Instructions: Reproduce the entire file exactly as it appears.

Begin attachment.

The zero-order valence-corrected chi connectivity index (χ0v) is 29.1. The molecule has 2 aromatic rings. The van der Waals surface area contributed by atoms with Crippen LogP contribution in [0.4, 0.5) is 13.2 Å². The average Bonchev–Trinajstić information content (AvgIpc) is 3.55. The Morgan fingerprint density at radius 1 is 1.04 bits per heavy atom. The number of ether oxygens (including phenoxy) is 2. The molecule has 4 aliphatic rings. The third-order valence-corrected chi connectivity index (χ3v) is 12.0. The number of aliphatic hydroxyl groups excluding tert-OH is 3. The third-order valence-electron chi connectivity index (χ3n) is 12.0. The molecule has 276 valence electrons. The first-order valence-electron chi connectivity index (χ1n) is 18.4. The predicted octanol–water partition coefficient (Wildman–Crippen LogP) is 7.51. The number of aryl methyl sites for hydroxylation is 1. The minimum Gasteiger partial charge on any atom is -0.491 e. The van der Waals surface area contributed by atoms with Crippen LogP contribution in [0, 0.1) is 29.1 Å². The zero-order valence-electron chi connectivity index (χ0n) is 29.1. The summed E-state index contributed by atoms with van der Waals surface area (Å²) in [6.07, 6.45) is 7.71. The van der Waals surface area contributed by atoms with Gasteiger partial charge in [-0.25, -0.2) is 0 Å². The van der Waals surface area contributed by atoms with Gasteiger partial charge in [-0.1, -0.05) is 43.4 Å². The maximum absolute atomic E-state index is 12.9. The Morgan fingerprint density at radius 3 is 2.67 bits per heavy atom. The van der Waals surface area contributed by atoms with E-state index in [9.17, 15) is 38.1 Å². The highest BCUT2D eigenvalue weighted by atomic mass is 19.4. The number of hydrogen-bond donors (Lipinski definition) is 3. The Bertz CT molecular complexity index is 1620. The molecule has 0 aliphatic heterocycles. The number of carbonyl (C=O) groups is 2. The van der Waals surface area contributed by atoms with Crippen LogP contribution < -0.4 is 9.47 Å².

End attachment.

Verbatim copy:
The zero-order valence-corrected chi connectivity index (χ0v) is 29.1. The molecule has 2 aromatic rings. The van der Waals surface area contributed by atoms with Crippen LogP contribution in [0.4, 0.5) is 13.2 Å². The average Bonchev–Trinajstić information content (AvgIpc) is 3.55. The Morgan fingerprint density at radius 1 is 1.04 bits per heavy atom. The number of ether oxygens (including phenoxy) is 2. The molecule has 4 aliphatic rings. The third-order valence-corrected chi connectivity index (χ3v) is 12.0. The number of aliphatic hydroxyl groups excluding tert-OH is 3. The third-order valence-electron chi connectivity index (χ3n) is 12.0. The molecule has 276 valence electrons. The first-order valence-electron chi connectivity index (χ1n) is 18.4. The predicted octanol–water partition coefficient (Wildman–Crippen LogP) is 7.51. The number of aryl methyl sites for hydroxylation is 1. The minimum Gasteiger partial charge on any atom is -0.491 e. The van der Waals surface area contributed by atoms with Crippen LogP contribution in [0, 0.1) is 29.1 Å². The zero-order valence-electron chi connectivity index (χ0n) is 29.1. The summed E-state index contributed by atoms with van der Waals surface area (Å²) in [6.07, 6.45) is 7.71. The van der Waals surface area contributed by atoms with Gasteiger partial charge in [-0.25, -0.2) is 0 Å². The van der Waals surface area contributed by atoms with Gasteiger partial charge in [-0.1, -0.05) is 43.4 Å². The maximum absolute atomic E-state index is 12.9. The Morgan fingerprint density at radius 3 is 2.67 bits per heavy atom. The van der Waals surface area contributed by atoms with E-state index in [9.17, 15) is 38.1 Å². The highest BCUT2D eigenvalue weighted by atomic mass is 19.4. The number of hydrogen-bond donors (Lipinski definition) is 3. The Bertz CT molecular complexity index is 1620. The molecule has 0 aliphatic heterocycles. The number of carbonyl (C=O) groups is 2. The van der Waals surface area contributed by atoms with Crippen LogP contribution < -0.4 is 9.47 Å².